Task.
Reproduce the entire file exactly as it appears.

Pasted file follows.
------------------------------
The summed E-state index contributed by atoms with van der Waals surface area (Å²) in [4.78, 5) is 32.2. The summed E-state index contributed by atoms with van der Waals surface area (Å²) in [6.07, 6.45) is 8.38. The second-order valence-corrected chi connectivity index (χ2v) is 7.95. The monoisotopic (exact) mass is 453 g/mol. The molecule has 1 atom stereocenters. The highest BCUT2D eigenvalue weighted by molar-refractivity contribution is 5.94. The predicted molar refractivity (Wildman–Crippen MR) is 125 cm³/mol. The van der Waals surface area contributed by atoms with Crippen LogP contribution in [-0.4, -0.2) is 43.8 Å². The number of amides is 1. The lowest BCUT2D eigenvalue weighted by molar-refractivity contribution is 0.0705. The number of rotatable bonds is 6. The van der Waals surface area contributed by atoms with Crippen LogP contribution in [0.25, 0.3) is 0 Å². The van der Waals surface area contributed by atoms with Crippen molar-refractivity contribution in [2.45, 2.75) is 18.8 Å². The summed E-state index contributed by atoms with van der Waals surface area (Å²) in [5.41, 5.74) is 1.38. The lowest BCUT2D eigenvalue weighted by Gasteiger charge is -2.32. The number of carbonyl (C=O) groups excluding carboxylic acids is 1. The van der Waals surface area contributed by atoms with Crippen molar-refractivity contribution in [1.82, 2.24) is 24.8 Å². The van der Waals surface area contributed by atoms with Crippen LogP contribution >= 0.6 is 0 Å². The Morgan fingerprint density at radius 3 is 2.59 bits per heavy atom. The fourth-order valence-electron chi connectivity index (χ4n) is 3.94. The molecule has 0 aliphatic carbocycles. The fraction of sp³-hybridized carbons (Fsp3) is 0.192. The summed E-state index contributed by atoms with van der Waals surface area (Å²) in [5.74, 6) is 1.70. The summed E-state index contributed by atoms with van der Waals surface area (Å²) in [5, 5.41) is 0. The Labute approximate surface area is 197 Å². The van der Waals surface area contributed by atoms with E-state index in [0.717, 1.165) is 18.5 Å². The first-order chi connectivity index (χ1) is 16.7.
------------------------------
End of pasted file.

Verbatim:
The summed E-state index contributed by atoms with van der Waals surface area (Å²) in [4.78, 5) is 32.2. The summed E-state index contributed by atoms with van der Waals surface area (Å²) in [6.07, 6.45) is 8.38. The second-order valence-corrected chi connectivity index (χ2v) is 7.95. The monoisotopic (exact) mass is 453 g/mol. The molecule has 1 atom stereocenters. The highest BCUT2D eigenvalue weighted by molar-refractivity contribution is 5.94. The predicted molar refractivity (Wildman–Crippen MR) is 125 cm³/mol. The van der Waals surface area contributed by atoms with Crippen LogP contribution in [-0.4, -0.2) is 43.8 Å². The number of amides is 1. The lowest BCUT2D eigenvalue weighted by molar-refractivity contribution is 0.0705. The number of rotatable bonds is 6. The van der Waals surface area contributed by atoms with Crippen LogP contribution in [0.25, 0.3) is 0 Å². The van der Waals surface area contributed by atoms with Crippen molar-refractivity contribution in [2.45, 2.75) is 18.8 Å². The summed E-state index contributed by atoms with van der Waals surface area (Å²) in [5.41, 5.74) is 1.38. The lowest BCUT2D eigenvalue weighted by Gasteiger charge is -2.32. The number of carbonyl (C=O) groups excluding carboxylic acids is 1. The van der Waals surface area contributed by atoms with Crippen molar-refractivity contribution in [1.82, 2.24) is 24.8 Å². The van der Waals surface area contributed by atoms with Crippen LogP contribution >= 0.6 is 0 Å². The Morgan fingerprint density at radius 3 is 2.59 bits per heavy atom. The fourth-order valence-electron chi connectivity index (χ4n) is 3.94. The molecule has 0 aliphatic carbocycles. The fraction of sp³-hybridized carbons (Fsp3) is 0.192. The summed E-state index contributed by atoms with van der Waals surface area (Å²) in [5.74, 6) is 1.70. The summed E-state index contributed by atoms with van der Waals surface area (Å²) in [5, 5.41) is 0. The Labute approximate surface area is 197 Å². The van der Waals surface area contributed by atoms with E-state index in [0.717, 1.165) is 18.5 Å². The first-order chi connectivity index (χ1) is 16.7.